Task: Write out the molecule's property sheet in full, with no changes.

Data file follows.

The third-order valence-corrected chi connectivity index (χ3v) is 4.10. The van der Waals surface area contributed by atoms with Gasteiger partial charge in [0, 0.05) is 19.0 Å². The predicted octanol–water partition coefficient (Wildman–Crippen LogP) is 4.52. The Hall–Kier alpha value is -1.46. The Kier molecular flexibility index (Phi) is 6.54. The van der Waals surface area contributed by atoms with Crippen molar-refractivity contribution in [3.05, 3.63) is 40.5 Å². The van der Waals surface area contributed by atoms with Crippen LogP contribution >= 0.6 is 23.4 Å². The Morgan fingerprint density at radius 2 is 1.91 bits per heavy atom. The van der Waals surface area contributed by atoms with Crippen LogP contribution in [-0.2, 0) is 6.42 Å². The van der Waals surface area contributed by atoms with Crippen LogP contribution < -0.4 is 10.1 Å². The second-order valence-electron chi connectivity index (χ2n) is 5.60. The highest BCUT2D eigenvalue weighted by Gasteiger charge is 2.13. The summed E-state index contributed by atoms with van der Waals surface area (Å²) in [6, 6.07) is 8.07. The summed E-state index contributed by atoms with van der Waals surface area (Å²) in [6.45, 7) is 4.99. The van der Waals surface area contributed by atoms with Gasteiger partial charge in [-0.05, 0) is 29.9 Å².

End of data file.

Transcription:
The third-order valence-corrected chi connectivity index (χ3v) is 4.10. The van der Waals surface area contributed by atoms with Gasteiger partial charge in [0, 0.05) is 19.0 Å². The predicted octanol–water partition coefficient (Wildman–Crippen LogP) is 4.52. The Hall–Kier alpha value is -1.46. The Kier molecular flexibility index (Phi) is 6.54. The van der Waals surface area contributed by atoms with Crippen molar-refractivity contribution in [3.05, 3.63) is 40.5 Å². The van der Waals surface area contributed by atoms with Crippen LogP contribution >= 0.6 is 23.4 Å². The Morgan fingerprint density at radius 2 is 1.91 bits per heavy atom. The van der Waals surface area contributed by atoms with Crippen LogP contribution in [-0.2, 0) is 6.42 Å². The van der Waals surface area contributed by atoms with Crippen LogP contribution < -0.4 is 10.1 Å². The second-order valence-electron chi connectivity index (χ2n) is 5.60. The highest BCUT2D eigenvalue weighted by Gasteiger charge is 2.13. The summed E-state index contributed by atoms with van der Waals surface area (Å²) in [6, 6.07) is 8.07. The summed E-state index contributed by atoms with van der Waals surface area (Å²) in [6.45, 7) is 4.99. The van der Waals surface area contributed by atoms with Gasteiger partial charge in [-0.05, 0) is 29.9 Å².